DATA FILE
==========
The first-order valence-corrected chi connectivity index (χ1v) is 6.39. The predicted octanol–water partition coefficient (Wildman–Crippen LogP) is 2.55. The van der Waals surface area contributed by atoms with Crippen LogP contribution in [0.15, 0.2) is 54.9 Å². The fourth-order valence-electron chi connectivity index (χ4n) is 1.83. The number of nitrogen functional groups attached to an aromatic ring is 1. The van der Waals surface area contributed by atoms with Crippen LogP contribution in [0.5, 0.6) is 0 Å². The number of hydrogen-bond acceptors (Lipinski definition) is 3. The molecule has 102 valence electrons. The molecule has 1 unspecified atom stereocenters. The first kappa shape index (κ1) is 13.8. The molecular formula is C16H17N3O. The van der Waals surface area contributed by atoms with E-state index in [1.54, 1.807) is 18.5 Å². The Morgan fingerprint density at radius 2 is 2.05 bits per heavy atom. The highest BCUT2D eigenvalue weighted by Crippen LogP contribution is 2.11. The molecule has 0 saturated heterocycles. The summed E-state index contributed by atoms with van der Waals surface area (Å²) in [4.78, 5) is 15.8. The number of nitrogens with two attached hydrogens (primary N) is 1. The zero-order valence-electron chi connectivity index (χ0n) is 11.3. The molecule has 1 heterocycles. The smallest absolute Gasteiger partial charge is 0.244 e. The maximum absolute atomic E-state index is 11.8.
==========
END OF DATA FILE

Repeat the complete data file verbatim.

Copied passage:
The first-order valence-corrected chi connectivity index (χ1v) is 6.39. The predicted octanol–water partition coefficient (Wildman–Crippen LogP) is 2.55. The van der Waals surface area contributed by atoms with Crippen LogP contribution in [0.15, 0.2) is 54.9 Å². The fourth-order valence-electron chi connectivity index (χ4n) is 1.83. The number of nitrogen functional groups attached to an aromatic ring is 1. The van der Waals surface area contributed by atoms with Crippen LogP contribution in [0.5, 0.6) is 0 Å². The number of hydrogen-bond acceptors (Lipinski definition) is 3. The molecule has 102 valence electrons. The molecule has 1 unspecified atom stereocenters. The first kappa shape index (κ1) is 13.8. The molecular formula is C16H17N3O. The van der Waals surface area contributed by atoms with E-state index in [1.54, 1.807) is 18.5 Å². The Morgan fingerprint density at radius 2 is 2.05 bits per heavy atom. The highest BCUT2D eigenvalue weighted by Crippen LogP contribution is 2.11. The molecule has 0 saturated heterocycles. The summed E-state index contributed by atoms with van der Waals surface area (Å²) in [4.78, 5) is 15.8. The number of nitrogens with two attached hydrogens (primary N) is 1. The zero-order valence-electron chi connectivity index (χ0n) is 11.3. The molecule has 1 heterocycles. The smallest absolute Gasteiger partial charge is 0.244 e. The maximum absolute atomic E-state index is 11.8.